For example, the verse in “West Coast Smoker” that goes ’… Knock three times …” is followed by three snare hits, a trick that Hurley knew Stump would dig because it references one of the singer’s favorite Ray Charles songs. “That’s actually something that someone could listen to the album a hundred times and never hear unless they were looking for it, like one of those Beach Boys Pet Sounds things. Unless you listen to the album with headphones you don’t hear these little subtle things that I’ve thrown in there.”
And if you don’t notice these little twists, Hurley won’t be offended. “I did that with a Metallica song the other day. I just remember hearing it and going, ’I’ve been listening to this record since I was nine and I’ve never heard this.’ I love these records that have flavors that present themselves down the line.”
Fall Out Boy did the indie-to—major-label transition seamlessly and passed the sophomore slump phase of their career with flying colors. It’s natural that their fourth album should be their Sgt. Pepper’s, the one where they swing for the fences. Interestingly, the band stuck with longtime producer Neal Avron instead of getting a new personality to shepherd the process. It makes you wonder how they were able to step outside their comfort zone.
“Neal is just like the fifth member, kind of like George Martin for The Beatles or Nigel Godrich with Radiohead,” explains Hurley. “Different people have that, and Neal’s just kind of a member of the family. Neal really understands where we’re coming from and he’s just grown with us. When we come with songs that sound like the last record he’s kind of like, ’Eh, this is good, but I think you could push it.’
“At the same time there is a level of comfort that really works well. We can just go in the studio and magic happens because we just work so well together.”
Drummers will be delighted that Hurley isn’t larding as many of the tracks with Garage Band beats as he has in the past. In fact, the ones on Infinity On High and From Under The Cork Tree are crappy template beats left over from Stump’s demos in the early composition stages. The preponderance of live drums this time around is Avron’s influence at work.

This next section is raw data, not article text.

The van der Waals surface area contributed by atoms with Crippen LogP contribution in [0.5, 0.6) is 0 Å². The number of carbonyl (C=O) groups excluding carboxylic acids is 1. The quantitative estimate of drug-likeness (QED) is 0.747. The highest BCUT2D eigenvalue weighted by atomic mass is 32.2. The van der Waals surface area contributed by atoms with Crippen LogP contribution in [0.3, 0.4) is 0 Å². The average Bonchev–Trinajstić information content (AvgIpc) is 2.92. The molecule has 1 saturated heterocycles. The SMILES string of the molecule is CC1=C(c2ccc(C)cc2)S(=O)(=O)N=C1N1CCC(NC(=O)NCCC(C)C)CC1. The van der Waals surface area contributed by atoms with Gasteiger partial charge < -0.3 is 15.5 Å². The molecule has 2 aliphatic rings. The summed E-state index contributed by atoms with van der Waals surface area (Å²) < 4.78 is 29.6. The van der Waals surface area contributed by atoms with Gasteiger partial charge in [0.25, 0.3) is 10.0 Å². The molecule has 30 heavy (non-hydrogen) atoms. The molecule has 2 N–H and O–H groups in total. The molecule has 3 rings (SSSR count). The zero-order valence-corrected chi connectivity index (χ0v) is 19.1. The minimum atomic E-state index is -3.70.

“He hates triggering; he hates over-editing,” Hurley says. “So for him I never punch, I do full takes. And we record to tape for drums, which I love. I think Pro Tools for everything else is fine because there’s not a lot of difference that you can hear, but, you know, as an engineer, he really thinks that there is an audible thing [in tape to Pro Tools].
“I’ll do a song six, seven times, even if I played it perfectly the first time, just to have full takes, because he hates [splicing together drum parts], and I agree – it just sounds more natural. And when you get the actual player playing it the full way through, there’s an energy there that you can’t punch in and edit in.
“I think he, like Patrick, really does understand rhythm. He can hear when things go against each other, so he definitely helps with that. He does a lot of setups, like every song we go through different bass drums, different snares, to kind of really get the right tone for the song, which I like too. Some people I’ve recorded with, it’s just a race to get through it. But lately I tend to blaze through too. I can track pretty fast these days.”
Okay, time to put the cards on the table. We’re cornering Hurley and forcing him to define what sort of drummer he is. It’s a maneuver that finds the normally voluble speaker somewhat tongue-tied. “Aw, man, that’s tough. Relative to other players, you mean?” What follows is an excruciatingly long pause, until Hurley is able to crystallize his thoughts. “I strive to be a really solid drummer.”
Nice smokescreen, Holmes. Solid as in consistent or as in a heavy-hitter? “Well, both. Live I definitely try to hit heavy, and in the studio I definitely play really hard. I could definitely say I’m an energetic drummer – tons of people tell me I look like Animal [from The Muppet Show] when we play live, but technique-wise, I came from marching band in high school. Very rudimentary. And when I practice that’s what I work on. And I guess that’s it: I’m a very rudimental drummer. I like consistency in drumming. I like the choruses to be the same every time.”
Worried about coming off like a finicky instructor, Hurley quickly adds: “I love players like the Mastodon drummer [Brann Dailor], who’s filling the whole time, but that’s not what I’ve ever done.”
There’s plenty of heavy hitting throughout the entire FOB discography: tom-thudding galore, crash-bashing workouts, and muscular down strokes. Still, it’s not enough for the tireless Hurley, which is why he has no less than three side projects back home in Wisconsin, including the metal-oriented Departed.
The nice thing for detail-oriented FOB fans is they can expect to hear different parts live than what’s played on record. “I always wonder if they can tell,” he muses. “I’ll play a little fill that’s not on the record and think to myself, ’Did anyone get that?’”